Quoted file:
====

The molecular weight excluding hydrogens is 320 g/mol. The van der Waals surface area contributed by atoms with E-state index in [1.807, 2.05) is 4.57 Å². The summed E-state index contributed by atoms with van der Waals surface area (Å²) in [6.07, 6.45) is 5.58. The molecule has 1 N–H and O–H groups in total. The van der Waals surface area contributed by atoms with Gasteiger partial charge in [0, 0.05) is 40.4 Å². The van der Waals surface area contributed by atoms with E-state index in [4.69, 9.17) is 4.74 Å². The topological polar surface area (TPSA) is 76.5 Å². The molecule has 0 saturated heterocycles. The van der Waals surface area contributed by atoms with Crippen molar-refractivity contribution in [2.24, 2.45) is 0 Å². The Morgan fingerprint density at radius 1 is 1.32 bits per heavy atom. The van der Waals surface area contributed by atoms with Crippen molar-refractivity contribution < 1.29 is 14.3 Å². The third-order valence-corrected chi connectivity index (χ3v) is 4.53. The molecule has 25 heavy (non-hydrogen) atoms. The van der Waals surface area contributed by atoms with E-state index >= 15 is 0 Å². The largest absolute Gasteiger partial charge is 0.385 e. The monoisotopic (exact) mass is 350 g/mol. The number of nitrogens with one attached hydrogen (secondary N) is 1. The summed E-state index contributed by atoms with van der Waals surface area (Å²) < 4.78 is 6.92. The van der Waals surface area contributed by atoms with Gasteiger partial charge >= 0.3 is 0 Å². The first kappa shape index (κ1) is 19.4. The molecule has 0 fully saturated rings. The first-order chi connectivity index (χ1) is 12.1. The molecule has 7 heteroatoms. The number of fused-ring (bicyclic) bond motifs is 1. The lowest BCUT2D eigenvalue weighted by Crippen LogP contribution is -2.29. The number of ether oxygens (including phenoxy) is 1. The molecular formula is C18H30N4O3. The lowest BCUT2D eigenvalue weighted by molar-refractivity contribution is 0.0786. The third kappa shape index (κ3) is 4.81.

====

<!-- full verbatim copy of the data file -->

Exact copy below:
The molecular weight excluding hydrogens is 320 g/mol. The van der Waals surface area contributed by atoms with E-state index in [1.807, 2.05) is 4.57 Å². The summed E-state index contributed by atoms with van der Waals surface area (Å²) in [6.07, 6.45) is 5.58. The molecule has 1 N–H and O–H groups in total. The van der Waals surface area contributed by atoms with Gasteiger partial charge in [0, 0.05) is 40.4 Å². The van der Waals surface area contributed by atoms with E-state index in [4.69, 9.17) is 4.74 Å². The topological polar surface area (TPSA) is 76.5 Å². The molecule has 0 saturated heterocycles. The van der Waals surface area contributed by atoms with Crippen molar-refractivity contribution in [2.24, 2.45) is 0 Å². The Morgan fingerprint density at radius 1 is 1.32 bits per heavy atom. The van der Waals surface area contributed by atoms with Crippen molar-refractivity contribution < 1.29 is 14.3 Å². The third-order valence-corrected chi connectivity index (χ3v) is 4.53. The molecule has 25 heavy (non-hydrogen) atoms. The van der Waals surface area contributed by atoms with E-state index >= 15 is 0 Å². The largest absolute Gasteiger partial charge is 0.385 e. The monoisotopic (exact) mass is 350 g/mol. The number of nitrogens with one attached hydrogen (secondary N) is 1. The summed E-state index contributed by atoms with van der Waals surface area (Å²) < 4.78 is 6.92. The van der Waals surface area contributed by atoms with Gasteiger partial charge >= 0.3 is 0 Å². The first kappa shape index (κ1) is 19.4. The molecule has 0 fully saturated rings. The first-order chi connectivity index (χ1) is 12.1. The molecule has 7 heteroatoms. The number of fused-ring (bicyclic) bond motifs is 1. The lowest BCUT2D eigenvalue weighted by Crippen LogP contribution is -2.29. The number of ether oxygens (including phenoxy) is 1. The molecular formula is C18H30N4O3. The lowest BCUT2D eigenvalue weighted by molar-refractivity contribution is 0.0786. The third kappa shape index (κ3) is 4.81.